To understand Global Perspectives, which is part of the Secondary School curriculum and is introduced as a stepping stone to TOK, we spoke to Carlos Rico, Global Perspectives and Theory of Knowledge Coordinator at the FIS.
Why do we teach Global Perspectives at the FIS?
The main goal of Global Perspectives (GP) is to develop critical thinking skills. This means that we want our students to be able to analyze issues or situations considering different perspectives, facts, and the data at hand. Through this process, we hope that students can become reflective, open-minded, curious, and thoughtful. Furthermore, the course also creates opportunities for students to become better communicators and inquirers, work with others, and develop a sense of personal and social responsibility.
How do we teach the content of GP?
At the beginning of each unit, students are informed about the final product that they are expected to present by the end of the unit. These products are, normally, projects that students develop independently and/or with others. Therefore, there is a clear goal from the beginning, yet the final outcome is not entirely prescriptive -the imagination, interest, and criticality of students shape their projects.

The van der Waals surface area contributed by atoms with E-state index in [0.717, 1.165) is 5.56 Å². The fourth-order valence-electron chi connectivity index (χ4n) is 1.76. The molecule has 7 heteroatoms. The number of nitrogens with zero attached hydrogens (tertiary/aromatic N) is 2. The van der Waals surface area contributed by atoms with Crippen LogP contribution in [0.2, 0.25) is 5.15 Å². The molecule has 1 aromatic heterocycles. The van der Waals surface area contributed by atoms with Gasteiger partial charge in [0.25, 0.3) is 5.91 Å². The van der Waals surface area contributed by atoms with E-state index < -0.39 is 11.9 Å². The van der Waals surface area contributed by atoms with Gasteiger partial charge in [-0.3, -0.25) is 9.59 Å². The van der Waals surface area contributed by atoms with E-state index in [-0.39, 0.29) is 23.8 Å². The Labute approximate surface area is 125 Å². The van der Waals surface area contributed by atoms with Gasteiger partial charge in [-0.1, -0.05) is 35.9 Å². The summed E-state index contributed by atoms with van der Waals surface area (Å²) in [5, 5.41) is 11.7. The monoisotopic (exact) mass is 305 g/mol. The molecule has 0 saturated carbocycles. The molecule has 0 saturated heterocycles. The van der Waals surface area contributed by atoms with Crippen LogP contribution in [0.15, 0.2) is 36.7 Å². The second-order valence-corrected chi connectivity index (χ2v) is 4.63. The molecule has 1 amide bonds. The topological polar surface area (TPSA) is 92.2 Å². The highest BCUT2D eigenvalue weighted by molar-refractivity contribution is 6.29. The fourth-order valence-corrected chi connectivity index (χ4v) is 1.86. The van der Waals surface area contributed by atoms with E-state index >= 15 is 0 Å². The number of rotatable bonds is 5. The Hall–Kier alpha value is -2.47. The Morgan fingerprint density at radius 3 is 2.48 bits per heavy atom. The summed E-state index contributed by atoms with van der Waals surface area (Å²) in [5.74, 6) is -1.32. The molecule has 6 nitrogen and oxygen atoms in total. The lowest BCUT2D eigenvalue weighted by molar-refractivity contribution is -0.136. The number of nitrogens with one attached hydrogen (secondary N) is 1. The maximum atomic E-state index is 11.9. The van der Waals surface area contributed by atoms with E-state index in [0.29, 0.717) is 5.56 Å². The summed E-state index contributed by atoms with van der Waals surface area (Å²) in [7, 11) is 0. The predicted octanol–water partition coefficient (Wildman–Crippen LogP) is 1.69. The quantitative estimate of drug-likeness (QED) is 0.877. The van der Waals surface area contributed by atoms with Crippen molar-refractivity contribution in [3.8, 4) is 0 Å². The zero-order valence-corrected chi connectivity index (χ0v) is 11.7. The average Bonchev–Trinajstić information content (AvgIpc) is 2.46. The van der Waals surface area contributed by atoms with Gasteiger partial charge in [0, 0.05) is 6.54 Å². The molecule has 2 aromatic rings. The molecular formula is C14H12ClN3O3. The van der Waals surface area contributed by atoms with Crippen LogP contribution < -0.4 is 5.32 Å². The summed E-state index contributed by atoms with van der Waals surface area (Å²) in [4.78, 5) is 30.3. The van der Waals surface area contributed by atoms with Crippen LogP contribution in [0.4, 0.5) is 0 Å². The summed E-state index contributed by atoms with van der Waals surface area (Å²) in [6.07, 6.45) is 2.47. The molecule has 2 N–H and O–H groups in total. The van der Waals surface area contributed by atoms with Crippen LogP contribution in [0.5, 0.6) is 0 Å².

The classes revolve around discussions, analysis, and research. We try to create such an environment in which all students feel comfortable participating because there are no wrong answers. The teachers lead the lessons in such a way that they motivate students to express their ideas and opinions respectfully by having activities such as Socratic seminars or small group discussions.
Some examples of GP projects in Grade 9
GP is taught from Grades 6 to 10, and students develop projects in all the units of the course. However, to exemplify what we do in GP, we have selected a project that Grade 9 students develop for the second unit of the course: “Technology in sports”. In this unit, we wanted students to analyze the impact of technology in sports. Thus, we requested students to make a video in which they show the product of their research. The following are just some examples of what our students produced:
- Timo Urank: The evolution of Mountain Bikes, 5’.
- Enya Michalik: The impact of science in Cubing, 4’22’’.
- Mia Hodge and Fiene Ruyten: The development of skiing, 5’36’.